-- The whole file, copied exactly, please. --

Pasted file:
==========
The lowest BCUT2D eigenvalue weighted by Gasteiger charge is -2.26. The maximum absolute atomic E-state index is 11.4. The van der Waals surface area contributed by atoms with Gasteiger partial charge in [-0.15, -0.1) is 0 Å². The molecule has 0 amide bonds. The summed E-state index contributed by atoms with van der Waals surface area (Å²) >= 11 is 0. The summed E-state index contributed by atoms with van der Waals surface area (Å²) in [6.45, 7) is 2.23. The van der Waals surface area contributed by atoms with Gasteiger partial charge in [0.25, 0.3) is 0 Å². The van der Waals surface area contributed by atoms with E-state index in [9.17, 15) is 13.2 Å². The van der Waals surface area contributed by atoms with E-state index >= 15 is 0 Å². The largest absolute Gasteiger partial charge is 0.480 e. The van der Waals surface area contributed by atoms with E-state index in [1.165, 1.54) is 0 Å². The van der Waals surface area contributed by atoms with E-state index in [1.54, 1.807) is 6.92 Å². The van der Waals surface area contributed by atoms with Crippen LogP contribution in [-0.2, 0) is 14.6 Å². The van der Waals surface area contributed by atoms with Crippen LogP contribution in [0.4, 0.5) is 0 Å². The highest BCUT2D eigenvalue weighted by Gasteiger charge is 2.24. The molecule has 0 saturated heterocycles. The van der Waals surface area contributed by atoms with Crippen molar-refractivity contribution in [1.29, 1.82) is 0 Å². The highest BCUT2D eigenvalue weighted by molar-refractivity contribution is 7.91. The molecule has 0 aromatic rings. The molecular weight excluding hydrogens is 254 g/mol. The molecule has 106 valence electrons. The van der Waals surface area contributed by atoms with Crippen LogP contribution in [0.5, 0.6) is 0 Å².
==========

The lowest BCUT2D eigenvalue weighted by Gasteiger charge is -2.26. The maximum absolute atomic E-state index is 11.4. The van der Waals surface area contributed by atoms with Gasteiger partial charge in [-0.15, -0.1) is 0 Å². The molecule has 0 amide bonds. The summed E-state index contributed by atoms with van der Waals surface area (Å²) >= 11 is 0. The summed E-state index contributed by atoms with van der Waals surface area (Å²) in [6.45, 7) is 2.23. The van der Waals surface area contributed by atoms with Gasteiger partial charge in [0.25, 0.3) is 0 Å². The van der Waals surface area contributed by atoms with E-state index in [9.17, 15) is 13.2 Å². The van der Waals surface area contributed by atoms with E-state index >= 15 is 0 Å². The largest absolute Gasteiger partial charge is 0.480 e. The van der Waals surface area contributed by atoms with E-state index in [1.165, 1.54) is 0 Å². The van der Waals surface area contributed by atoms with E-state index in [1.54, 1.807) is 6.92 Å². The van der Waals surface area contributed by atoms with Crippen LogP contribution in [-0.2, 0) is 14.6 Å². The van der Waals surface area contributed by atoms with Crippen LogP contribution in [0.4, 0.5) is 0 Å². The highest BCUT2D eigenvalue weighted by Gasteiger charge is 2.24. The molecule has 0 saturated heterocycles. The van der Waals surface area contributed by atoms with Crippen molar-refractivity contribution in [1.29, 1.82) is 0 Å². The highest BCUT2D eigenvalue weighted by molar-refractivity contribution is 7.91. The molecule has 0 aromatic rings. The molecular weight excluding hydrogens is 254 g/mol. The molecule has 106 valence electrons. The van der Waals surface area contributed by atoms with Crippen LogP contribution in [0.5, 0.6) is 0 Å².